East Hoathly – Dedication unknown
The church has a C16 Pelham tower, but was otherwise rebuilt in 1855-56, retaining only a C12 pillar-piscina.
East Hoathly lies around a crossroads on the southern edge of the Weald. The parish was probably early in date for so far inland and during the C19 rebuilding of the church, traces of three small round-headed windows found in the old chancel suggested it was no later than the C12 (2 p272) and the aisleless nave was probably of similar date. However, the oldest part today is the early C16 tower and Hussey asserted that much of the former church was C15 (p239), though the drawings in the Sharpe Collection (1797 and 1805) show trefoiled lancets in the chancel which are more probably early C14. An engraving next to Hussey’s account shows a north chapel projecting at right-angles from the eastern part of the nave with C17 detail. This was the family pew of the Pelhams, who held land in the parish (1 p224).
The interest of the Pelhams in the church is shown also by the presence of their badge, the buckle, on the stops of the hoodmould of the tower doorway. However, the Pelhams were not the only benefactors to the tower for in 1529 the rector left £13 and promised more from his estate if needed (SRS 42 p321). The arms in the spandrels of the doorway, surrounded by carved leaves, are said to be those of Lunsford (1 p222). The tower itself is built of ashlar, with diagonal buttresses and a tall tower arch with an inner order on semi-octagonal responds. The renewed west window has panelled tracery and the double bell-openings are uncusped, confirming the tower is C16. There is a high north east stair-turret, battlements and a tiled cap.
The rest dates from 1855-56 and appears to be the work of the son of the building contractor, A Cheale of Uckfield, who had the same name (B 13 p477). The son uses the late C13 style reasonably competently, with large gabled aisles, four-bay arcades and a large stone porch. The steep, thin roof timbers are the least convincing feature; the chancel roof is panelled. The tracery of Cheale’s larger windows is not ambitious but accurate.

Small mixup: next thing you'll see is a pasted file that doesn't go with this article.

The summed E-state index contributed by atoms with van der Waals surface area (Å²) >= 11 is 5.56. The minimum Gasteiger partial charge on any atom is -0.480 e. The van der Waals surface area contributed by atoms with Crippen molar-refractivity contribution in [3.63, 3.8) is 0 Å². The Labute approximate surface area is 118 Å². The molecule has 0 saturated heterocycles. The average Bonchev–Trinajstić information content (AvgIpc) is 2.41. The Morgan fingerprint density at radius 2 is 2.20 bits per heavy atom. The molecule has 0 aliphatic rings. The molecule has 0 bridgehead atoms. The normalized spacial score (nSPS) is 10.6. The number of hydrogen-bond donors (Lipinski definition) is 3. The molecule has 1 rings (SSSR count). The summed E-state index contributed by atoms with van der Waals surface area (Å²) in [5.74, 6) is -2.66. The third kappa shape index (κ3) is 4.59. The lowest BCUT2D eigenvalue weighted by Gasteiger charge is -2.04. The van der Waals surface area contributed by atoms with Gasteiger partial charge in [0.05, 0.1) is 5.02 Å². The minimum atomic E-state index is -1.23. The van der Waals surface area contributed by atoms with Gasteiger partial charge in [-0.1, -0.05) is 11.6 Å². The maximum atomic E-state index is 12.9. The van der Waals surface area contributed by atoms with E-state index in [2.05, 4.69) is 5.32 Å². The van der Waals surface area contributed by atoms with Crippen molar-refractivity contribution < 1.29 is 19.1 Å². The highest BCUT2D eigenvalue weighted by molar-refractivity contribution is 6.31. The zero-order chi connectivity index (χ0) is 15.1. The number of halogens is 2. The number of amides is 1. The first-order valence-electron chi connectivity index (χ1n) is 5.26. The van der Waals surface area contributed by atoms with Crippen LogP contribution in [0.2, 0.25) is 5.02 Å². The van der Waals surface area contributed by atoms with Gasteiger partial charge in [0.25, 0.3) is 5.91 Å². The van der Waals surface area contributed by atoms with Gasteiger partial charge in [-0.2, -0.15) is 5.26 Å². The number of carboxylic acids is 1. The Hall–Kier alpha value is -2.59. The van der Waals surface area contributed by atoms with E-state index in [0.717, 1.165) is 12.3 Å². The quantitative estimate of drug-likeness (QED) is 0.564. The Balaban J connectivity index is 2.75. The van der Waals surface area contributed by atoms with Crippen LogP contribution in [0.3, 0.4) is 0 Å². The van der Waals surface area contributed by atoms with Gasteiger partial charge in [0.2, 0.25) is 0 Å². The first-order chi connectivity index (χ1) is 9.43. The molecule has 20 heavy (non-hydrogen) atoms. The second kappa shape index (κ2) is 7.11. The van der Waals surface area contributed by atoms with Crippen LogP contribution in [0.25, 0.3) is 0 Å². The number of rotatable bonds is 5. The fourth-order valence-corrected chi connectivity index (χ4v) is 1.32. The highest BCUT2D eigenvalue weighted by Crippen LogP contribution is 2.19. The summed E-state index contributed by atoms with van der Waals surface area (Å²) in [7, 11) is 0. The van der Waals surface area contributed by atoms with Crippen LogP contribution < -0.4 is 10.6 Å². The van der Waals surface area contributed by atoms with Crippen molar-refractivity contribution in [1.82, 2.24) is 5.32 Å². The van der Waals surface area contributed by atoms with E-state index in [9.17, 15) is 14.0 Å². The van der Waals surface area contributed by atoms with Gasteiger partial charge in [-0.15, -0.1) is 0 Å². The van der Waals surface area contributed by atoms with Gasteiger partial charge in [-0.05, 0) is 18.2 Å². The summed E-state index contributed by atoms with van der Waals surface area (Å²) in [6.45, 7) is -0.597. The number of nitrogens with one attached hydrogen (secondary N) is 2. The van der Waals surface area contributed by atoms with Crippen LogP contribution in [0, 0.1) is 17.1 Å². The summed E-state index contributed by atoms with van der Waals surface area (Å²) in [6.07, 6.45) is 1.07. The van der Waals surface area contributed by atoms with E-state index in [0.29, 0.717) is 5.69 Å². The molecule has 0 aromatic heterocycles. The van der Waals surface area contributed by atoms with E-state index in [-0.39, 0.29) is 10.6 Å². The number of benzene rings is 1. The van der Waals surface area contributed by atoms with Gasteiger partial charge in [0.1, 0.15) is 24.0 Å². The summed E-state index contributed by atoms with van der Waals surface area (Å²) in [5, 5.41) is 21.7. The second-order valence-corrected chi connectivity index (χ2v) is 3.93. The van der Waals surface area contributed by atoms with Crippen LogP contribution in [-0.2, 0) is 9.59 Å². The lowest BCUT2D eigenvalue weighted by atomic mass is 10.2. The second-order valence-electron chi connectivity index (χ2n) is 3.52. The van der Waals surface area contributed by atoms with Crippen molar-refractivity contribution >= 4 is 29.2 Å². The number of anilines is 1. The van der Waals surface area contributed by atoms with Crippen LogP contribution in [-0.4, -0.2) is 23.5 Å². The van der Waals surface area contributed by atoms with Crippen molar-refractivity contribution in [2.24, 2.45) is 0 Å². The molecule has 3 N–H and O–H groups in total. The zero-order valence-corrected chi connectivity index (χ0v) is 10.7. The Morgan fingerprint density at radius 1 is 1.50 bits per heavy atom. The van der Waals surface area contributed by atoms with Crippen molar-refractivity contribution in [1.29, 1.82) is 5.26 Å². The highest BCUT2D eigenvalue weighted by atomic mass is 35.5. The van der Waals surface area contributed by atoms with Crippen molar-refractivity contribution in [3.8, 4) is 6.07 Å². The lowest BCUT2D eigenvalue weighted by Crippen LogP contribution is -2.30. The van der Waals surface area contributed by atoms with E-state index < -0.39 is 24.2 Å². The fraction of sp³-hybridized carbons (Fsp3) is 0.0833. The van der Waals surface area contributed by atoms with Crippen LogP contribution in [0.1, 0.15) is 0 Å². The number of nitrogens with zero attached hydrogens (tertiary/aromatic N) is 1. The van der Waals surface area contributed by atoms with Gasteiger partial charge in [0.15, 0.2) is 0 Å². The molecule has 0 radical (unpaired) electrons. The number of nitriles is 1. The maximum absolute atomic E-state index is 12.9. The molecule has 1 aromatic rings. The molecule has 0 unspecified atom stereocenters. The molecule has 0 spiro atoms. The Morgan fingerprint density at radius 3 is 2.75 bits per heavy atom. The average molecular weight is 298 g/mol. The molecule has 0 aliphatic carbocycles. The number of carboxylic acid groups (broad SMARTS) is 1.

There are signs that the quality of construction was poor, possibly because of a lack of sufficient funds, and there were improvements in later years. Thus Cheale’s east triplet as described by Sir Stephen Glynne in 1868 (SRS 101 p107) was replaced in 1884 (CDK 1884 pt 2 p157) by a larger single opening with geometrical tracery. No architect is known, but the surrounding mosaics and tiling (see below), dated by an inscription to c1885, must be linked. J M Taylor worked on the rectory in 1882-83 (ESRO Par 378/4/1-2) and designed certain fittings in 1893 (ibid Par 378/4/78), so he may have done this work. There were repairs in 1963-64 and again in 1976 by J L Denman and his son (ICBS).
Fittings and monuments
Font: C19 octagonal bowl with a quatrefoil on each side.
1. (All except one) Shrigley and Hunt. The east window of 1884 is designed by C Almquist and the two-light Lazarus of c1890 in a south window, is by J Tipping (W Waters p81). The west window of the south aisle dates from 1893. Other glass by the firm dates from as late as 1914 (www.stainedglassrecords.org retrieved on 11/2/2013).
2. (South aisle, east window) Clayton and Bell, 1876 (ibid). This is more mediaeval in spirit than the Shrigley and Hunt glass and is on an altogether smaller scale.
Mosaics: (East wall) J Powell and Sons, designed by J W Brown, c1885 (W Waters ibid). These cover the entire wall and, unusually for this medium at this time, contain much blue. The mosaics incorporate an earlier reredos of 1876, also by Powell’s (Hadley list). The designer of this is not known.
1. (In tower and thus inaccessible) John Mittell (d1734) and his wife by E Pierce of Deptford (Roscoe p991). Despite the date of death it seems to have been carved around 1780. An apparently related ledger stone (nave west end) to John Mittell (also d1734) cannot be to the same man since the subject of this one was only six; possibly he was a son.
2. (Chancel south exterior) Samuel Atkins (d1742), gardener to the Dukes of Newcastle (the title of the Pelhams). The Sharpe Collection drawing shows it clearly in the same position. The inscription is now very weathered.
3. Edward Kemp (d1859) by E J Physick (ibid p984). He was killed during the final stages of the Indian Mutiny and above the inscription his sword and shako are carved.
4 (Churchyard) Two by J Harmer with his usual terra cotta plaques, of which one is very weathered.
1. (Chancel) C12 pillar-piscina with a hexagonal shaft with chevrons and a bowl with scallops and other carving. It was found in 1855 in the foundations of the chancel (2 p272).
2. (South chancel) Reset C14 ogee-headed with a wooden shelf (renewed).
1. M A Lower: The Buckle: the Badge of the Family of Pelham, SAC 3 (1851) pp211-31
2. : Pillar Piscina at East Hothly (sic) Church, SAC 8 (1856) pp272-73
My thanks to Nick Wiseman for the colour photographs, except for those of the tower and the stained glass.